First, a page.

And I had the eggs benny. Two poached eggs served in a skillet, casserole style, along with a buttermilk biscuit crumble, cured bacon, and cheese grits I believe – just awesome!

Thankfully we were too full to take the waiter up on his suggestion for a maple glazed bacon donut, otherwise I think we’d still be trying to crawl out from under the table.

I’ll tell you what though, next time I’m in Miami, this place is at the top of my list. And that donut is going down… into my belly (to be read in a thick Scottish, Fat Bastard accent).

5 teeth

The Purple Pig

500 N Michigan Ave. Chicago, IL 60611(312) 464-1744thepurplepigchicago.com

Fried Devil's Egg

Apparently pigs can indeed fly, because this place easily soared over my expectations. From the moment I set foot in the lively space I was taken by its energy and fun, welcoming décor. This is code for noisy, in case you’re not into that sorta thing, but in a good way.

This energy could even be sensed in the service, which started off a touch coercive and overbearing as we tried to figure out what we were going to drink (sangria). But upon reflection I think they just wanted to be attentive, which they were. Also pretty good with the recommendations I must say.

And speaking of things I must say, AMAZEBALLS! It’s an expression I actually loathe, but it somehow came to mind when describing the food because everything was so fantastic.

To start, the burrata with grapes and pickled fennel was so bright and creamy it fell into the soft, warm crostini like a cozy spa treatment for the tongue.

At the same time were also served the cauliflower because I wanted to make sure we had a vegetable. Well, I’m not too certain it was all that healthy, but delicious mos def. Sautéed with a little honey and cornichon. Once again nailing that balance of sweetness with hits of bright vinegar.

After that came the deviled egg (pictured), and while I would like to complain that it is actually a Scotch egg, I am too busy reminiscing how good it was. Breaded on the outside, gooey and creamy in the middle. And served over a peppery bed of arugula and sliced green olives. So, definitely not deviled, but even I don’t care anymore what I saying… Just get it.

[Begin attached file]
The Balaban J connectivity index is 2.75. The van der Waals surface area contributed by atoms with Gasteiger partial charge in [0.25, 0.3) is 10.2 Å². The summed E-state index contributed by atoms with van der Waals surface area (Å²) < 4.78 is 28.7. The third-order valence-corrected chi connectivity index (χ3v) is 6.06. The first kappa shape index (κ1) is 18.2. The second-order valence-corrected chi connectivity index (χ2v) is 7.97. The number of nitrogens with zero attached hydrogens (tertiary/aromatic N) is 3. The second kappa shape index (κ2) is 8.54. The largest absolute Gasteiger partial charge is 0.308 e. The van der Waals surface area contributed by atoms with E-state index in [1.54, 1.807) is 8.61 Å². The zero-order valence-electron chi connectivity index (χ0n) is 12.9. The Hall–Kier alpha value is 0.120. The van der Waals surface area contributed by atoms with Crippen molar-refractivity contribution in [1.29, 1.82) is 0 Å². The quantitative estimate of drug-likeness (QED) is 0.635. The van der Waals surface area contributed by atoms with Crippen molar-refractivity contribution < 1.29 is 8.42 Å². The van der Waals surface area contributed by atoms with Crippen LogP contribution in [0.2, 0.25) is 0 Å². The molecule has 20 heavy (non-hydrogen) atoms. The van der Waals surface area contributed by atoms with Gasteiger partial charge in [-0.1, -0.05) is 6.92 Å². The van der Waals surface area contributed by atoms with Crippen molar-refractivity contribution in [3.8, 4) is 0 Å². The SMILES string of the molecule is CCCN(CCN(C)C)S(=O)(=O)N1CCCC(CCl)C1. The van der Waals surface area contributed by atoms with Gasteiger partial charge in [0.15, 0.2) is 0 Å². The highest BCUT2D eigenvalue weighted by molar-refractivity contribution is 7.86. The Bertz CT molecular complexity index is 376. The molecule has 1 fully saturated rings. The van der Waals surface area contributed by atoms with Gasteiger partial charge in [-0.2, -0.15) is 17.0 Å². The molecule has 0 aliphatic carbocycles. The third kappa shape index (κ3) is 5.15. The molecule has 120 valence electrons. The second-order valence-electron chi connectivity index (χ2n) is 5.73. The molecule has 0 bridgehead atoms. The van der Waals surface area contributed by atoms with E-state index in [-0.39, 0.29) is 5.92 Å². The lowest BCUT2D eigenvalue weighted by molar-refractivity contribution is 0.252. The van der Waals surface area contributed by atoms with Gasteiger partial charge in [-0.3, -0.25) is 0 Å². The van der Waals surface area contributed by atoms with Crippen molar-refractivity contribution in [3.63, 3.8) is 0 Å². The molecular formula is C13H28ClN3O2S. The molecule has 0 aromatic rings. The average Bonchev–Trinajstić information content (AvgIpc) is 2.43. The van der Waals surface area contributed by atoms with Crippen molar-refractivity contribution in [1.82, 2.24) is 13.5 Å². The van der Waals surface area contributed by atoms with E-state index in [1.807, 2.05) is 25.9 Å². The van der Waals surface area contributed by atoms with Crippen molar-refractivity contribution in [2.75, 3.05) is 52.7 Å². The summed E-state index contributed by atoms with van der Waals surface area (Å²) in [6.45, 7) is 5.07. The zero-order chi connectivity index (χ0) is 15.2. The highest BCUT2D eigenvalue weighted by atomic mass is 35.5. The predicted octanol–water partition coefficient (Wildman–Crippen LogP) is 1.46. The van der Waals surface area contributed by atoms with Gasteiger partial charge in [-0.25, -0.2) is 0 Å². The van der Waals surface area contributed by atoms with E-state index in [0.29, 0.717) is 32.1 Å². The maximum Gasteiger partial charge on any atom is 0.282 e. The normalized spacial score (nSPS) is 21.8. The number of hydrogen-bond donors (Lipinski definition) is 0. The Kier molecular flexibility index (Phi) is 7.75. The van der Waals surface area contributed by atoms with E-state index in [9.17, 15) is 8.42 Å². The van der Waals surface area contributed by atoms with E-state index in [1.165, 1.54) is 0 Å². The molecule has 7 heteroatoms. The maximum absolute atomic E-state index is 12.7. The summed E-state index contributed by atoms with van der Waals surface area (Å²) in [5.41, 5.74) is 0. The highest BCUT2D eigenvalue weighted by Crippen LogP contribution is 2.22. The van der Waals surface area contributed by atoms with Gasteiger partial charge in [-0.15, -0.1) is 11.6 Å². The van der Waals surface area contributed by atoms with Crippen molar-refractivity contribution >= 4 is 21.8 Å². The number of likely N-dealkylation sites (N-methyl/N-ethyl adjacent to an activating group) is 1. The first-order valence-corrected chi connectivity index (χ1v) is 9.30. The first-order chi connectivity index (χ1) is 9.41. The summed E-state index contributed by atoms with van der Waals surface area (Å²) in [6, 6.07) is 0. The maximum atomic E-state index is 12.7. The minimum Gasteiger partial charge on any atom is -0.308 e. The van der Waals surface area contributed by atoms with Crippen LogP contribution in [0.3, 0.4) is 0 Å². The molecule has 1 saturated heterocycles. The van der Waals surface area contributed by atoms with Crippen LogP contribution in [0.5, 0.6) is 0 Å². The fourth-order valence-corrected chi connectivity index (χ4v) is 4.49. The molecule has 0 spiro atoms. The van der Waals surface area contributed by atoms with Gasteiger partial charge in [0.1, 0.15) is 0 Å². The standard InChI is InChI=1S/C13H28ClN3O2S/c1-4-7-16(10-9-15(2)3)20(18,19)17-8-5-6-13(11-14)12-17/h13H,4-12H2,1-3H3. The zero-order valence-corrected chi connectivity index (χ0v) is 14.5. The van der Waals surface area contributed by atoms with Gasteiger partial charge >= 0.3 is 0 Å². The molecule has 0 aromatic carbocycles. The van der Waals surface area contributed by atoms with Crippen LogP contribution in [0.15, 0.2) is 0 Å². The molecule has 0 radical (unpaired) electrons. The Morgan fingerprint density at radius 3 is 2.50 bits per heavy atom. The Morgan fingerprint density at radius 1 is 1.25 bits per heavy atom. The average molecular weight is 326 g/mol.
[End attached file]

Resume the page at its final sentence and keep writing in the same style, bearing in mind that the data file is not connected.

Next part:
Next up, the suckling pig, How could we not? Served in duo I was partial to the belly side of the plate, balanced wonderfully on a dais of wilted spinach. Whereas the other was more of a pressed pork over cranberry chutney. Also good, but up against belly, belly always wins.

The only let down for me was the turbot, mostly because the waiter said it was the best thing on the menu and it wasn’t. Trust me. It was the least inventive thing of the entire meal. And while I’d like to be more upset it about it, the waiter quickly redeemed himself with a strong recommendation on dessert…

The Greek honey cheesecake with chopped walnuts and filo dough was like baklava and cheesecake had a love child… And then we ate that child. Without remorse. In fact, if they were twins I would’ve gladly eaten its sibling as well. And yes, it’s an Ultimate in case you were wondering.

A truly magnificent meal on the Magnificent Mile.

5 teeth

Bistro Rollin

142 Fifth Ave. Pelham, NY 10803 • (914) 633-0780bistrorollin.com

bistro-rollin

After butchering the pronunciation of this place for the last five years, we finally decided to pay it a visit, and I am so glad we did, because I had heard mixed reviews and that it was overrated. But we went with expectations in check and it did not disappoint.

For starters we had the Oysters Rollin, which were quite good, and the stuffed zucchini flowers, which were excellent. Each dressed with a subtle hit of flavor from its accouterments . The oysters, with their refreshing citrus jus. And the flowers with their nice pop of heat.

We also did the pork pate, which was also pretty nice. Served with cornichon, stone ground mustard and crostinis.

After that, we each had our entrees, and I personally went with the waiter’s reco, the duck. And it was terrific. Perfectly cooked. Served over a bed of soft polenta and caramelized baby onions for sweetness.

My friend had the moulles frites- but opted for the curry version- also quite stellar.

My wife had the filet, which was the only thing that was just “eh.”

Then came dessert. We ordered two for the table. The tart tatin and the profiteroles. Both were good, but the hero was the ice cream served atop the apple tart. So creamy  the cow must’ve been an overachiever . As for the desserts themselves, they both could’ve stood to be a little flakier. But good nonetheless.

Paul also recommended a wonderful wine to drink it all down with. Which we did. And service in general was not only good, but very friendly.

Glad I finally went. It’s the only other French Bistro in Westchester- the other being Red Hat, that I’ve liked. And while Red Hat might win on décor/setting, I think Rollin has the edge on the food.

4 teeth